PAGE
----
Word order preferences of Tagalog-speaking adults and children
This article investigates the word order preferences of Tagalog-speaking adults and five- and seven-year-old children. The participants were asked to complete sentences to describe pictures depicting actions between two animate entities. Adults preferred agent-initial constructions in the patient voice but not in the agent voice, while the children produced mainly agent-initial constructions regardless of voice. This agent-initial preference, despite the lack of a close link between the agent and the subject in Tagalog, shows that this word order preference is not merely syntactically-driven (subject-initial preference). Additionally, the children’s agent-initial preference in the agent voice, contrary to the adults’ lack of preference, shows that children do not respect the subject-last principle of ordering Tagalog full noun phrases. These results suggest that language-specific optional features like a subject-last principle take longer to be acquired.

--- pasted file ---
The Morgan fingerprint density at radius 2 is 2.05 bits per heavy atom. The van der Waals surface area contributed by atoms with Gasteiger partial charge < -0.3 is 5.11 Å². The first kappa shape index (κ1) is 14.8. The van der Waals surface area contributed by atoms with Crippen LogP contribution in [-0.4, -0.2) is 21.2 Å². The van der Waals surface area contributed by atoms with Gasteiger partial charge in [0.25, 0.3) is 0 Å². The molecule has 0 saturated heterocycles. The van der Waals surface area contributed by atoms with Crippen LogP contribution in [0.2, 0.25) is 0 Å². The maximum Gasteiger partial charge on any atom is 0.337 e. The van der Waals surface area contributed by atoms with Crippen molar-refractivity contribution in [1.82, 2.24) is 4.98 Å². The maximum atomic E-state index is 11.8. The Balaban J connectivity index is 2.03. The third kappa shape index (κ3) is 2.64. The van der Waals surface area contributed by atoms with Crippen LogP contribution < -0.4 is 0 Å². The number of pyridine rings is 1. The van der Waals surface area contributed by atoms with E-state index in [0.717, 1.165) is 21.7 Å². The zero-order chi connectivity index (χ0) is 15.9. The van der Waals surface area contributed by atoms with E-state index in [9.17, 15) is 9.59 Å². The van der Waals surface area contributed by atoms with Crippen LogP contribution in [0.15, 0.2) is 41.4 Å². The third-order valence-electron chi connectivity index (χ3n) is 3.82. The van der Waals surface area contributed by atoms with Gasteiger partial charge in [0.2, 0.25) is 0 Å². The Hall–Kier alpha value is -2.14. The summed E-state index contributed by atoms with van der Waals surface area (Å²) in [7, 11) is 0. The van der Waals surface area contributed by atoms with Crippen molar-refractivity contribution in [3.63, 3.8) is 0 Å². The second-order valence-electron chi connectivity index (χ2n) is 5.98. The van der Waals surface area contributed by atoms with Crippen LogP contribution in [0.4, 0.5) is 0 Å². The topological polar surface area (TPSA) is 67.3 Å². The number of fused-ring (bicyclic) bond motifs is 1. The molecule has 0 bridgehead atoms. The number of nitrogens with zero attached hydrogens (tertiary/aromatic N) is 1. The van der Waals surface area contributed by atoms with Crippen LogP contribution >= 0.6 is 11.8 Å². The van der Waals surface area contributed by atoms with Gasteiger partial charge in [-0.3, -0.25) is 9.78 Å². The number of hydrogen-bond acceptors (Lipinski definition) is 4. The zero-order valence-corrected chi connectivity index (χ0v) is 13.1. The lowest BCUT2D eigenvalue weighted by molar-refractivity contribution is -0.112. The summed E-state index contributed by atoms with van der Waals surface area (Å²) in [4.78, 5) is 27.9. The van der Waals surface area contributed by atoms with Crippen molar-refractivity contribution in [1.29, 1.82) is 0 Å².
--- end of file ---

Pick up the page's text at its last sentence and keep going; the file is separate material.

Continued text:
Publication typeJournal article